Hauerwas and… Mohler? Notes From An Unlikely Conversation

This has to be one of the more unlikely conversations I’ve ever heard between to men I have come to view quite differently over the years. I grew up a Southern Baptist in the midst of a sweet little church in Kansas whose practices far exceeded their own theology. So Al Mohler–as the author and protector of much of the theology I came to see as dubious–represents a way of thinking about God that I’ve intentionally tried to grow beyond, if not leave behind. Hauerwas represents the opposite, his work offering a corrective to my evangelical faith and ministry, championing the kind of Christianity I aspire to embody. For me, reading this interview was a serious culture clash. I have to say that I’m pleased to know that Mohler reads Hauerwas. I wish a bit more of it would bleed into the SBC. My hunch is that, as they continue to lose political and cultural power, more and more Southern Baptists and evangelicals on the whole will find in the writings of Stanley Hauerwas a helpful vision for the future of the church. I know Hauerwas’ thinking is still shaping me, and it’s all over the book I’m finishing up right now, Shrink.

I’ve pulled a few good quotes and questions from their phone interview here. Mohler asked great questions, so some of this is classic Hauerwas:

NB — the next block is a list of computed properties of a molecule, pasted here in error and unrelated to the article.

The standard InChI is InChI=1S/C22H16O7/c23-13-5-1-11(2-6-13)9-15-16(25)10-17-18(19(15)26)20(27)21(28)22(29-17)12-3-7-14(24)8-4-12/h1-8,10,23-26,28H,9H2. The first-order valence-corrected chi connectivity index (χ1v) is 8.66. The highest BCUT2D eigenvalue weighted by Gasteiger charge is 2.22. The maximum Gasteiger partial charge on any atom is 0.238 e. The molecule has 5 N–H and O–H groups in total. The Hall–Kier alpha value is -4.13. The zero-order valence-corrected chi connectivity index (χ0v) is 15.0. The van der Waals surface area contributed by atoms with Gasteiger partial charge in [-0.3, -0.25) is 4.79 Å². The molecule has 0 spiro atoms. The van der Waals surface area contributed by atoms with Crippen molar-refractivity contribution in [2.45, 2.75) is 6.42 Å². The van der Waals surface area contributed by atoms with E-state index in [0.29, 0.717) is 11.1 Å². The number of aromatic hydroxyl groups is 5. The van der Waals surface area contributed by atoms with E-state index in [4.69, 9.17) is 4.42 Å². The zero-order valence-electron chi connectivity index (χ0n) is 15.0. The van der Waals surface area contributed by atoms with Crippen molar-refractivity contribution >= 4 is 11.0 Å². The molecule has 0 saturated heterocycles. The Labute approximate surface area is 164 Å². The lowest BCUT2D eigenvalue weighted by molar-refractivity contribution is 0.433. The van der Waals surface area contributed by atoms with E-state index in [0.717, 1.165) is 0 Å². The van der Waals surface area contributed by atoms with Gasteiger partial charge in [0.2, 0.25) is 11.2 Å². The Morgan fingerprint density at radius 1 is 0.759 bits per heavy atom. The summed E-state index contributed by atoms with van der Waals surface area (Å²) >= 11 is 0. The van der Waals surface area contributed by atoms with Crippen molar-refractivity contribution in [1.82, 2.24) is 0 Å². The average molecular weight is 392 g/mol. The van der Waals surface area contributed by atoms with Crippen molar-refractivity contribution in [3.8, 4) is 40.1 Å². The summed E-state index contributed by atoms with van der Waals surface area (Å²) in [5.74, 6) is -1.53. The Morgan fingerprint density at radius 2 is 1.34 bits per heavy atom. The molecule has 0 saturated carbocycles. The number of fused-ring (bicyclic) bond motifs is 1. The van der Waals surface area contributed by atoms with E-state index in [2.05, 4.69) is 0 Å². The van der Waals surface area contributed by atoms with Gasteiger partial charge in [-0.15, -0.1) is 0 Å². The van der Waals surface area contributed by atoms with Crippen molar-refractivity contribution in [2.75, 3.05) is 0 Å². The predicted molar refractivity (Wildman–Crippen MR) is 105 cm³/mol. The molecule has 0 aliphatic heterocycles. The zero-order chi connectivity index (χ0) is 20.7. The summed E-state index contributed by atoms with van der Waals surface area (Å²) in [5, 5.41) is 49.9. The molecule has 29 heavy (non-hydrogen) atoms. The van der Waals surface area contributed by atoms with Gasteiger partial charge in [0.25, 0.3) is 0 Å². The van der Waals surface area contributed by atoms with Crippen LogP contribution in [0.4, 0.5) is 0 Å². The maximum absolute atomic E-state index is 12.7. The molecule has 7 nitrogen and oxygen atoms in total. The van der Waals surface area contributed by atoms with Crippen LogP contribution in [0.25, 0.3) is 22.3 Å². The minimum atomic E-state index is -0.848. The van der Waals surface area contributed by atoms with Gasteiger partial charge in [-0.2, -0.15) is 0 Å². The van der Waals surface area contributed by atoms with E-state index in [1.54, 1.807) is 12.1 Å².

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Is evangelicalism a church that is looking less and less like a church?

That’s true. I have great admiration for evangelicals for no other reason than they just bring such great energy to the faith and I admire that. But one of the great problems of Evangelical life in America is evangelicals think they have a relationship with God that they go to church to have expressed. But church is a secondary phenomenon to their personal relationship. And I think that’s to get it exactly backwards; that the Christian faith is meditated faith. It only comes through the witness of others as embodied in the church. So I should never trust my presumption that I know what my relationship with God is separate from how that is expressed through word and sacrament in the church. So evangelicals, I’m afraid, often times, with what appears to be very conservative religious convictions, make the church a secondary phenomenon to their assumed faith and I think that’s making it very hard to maintain disciplined congregations.

What does the future hold for evangelicalism?

I think evangelicalism is destined to die of its own success and it will go the way of mainstream Protestantism because there’s just—it depends far too much on charismatic pastors, and charisma will only take you so far. Evangelicalism is constantly under the burden of re-inventing the wheel and you just get tired. For example, I’m a big advocate of Morning Prayer. I love Morning Prayer. We do the same thing every morning. We don’t have to make it up. We know we’re going to say these prayers. We know we’re going to join in reading of the psalm. We’re going to have these Scripture readings. I mean, there’s much to be said for Christianity as repetition and I think evangelicalism doesn’t have enough repetition in a way that will form Christians to survive in a world that constantly tempts us to always think we have to do something new.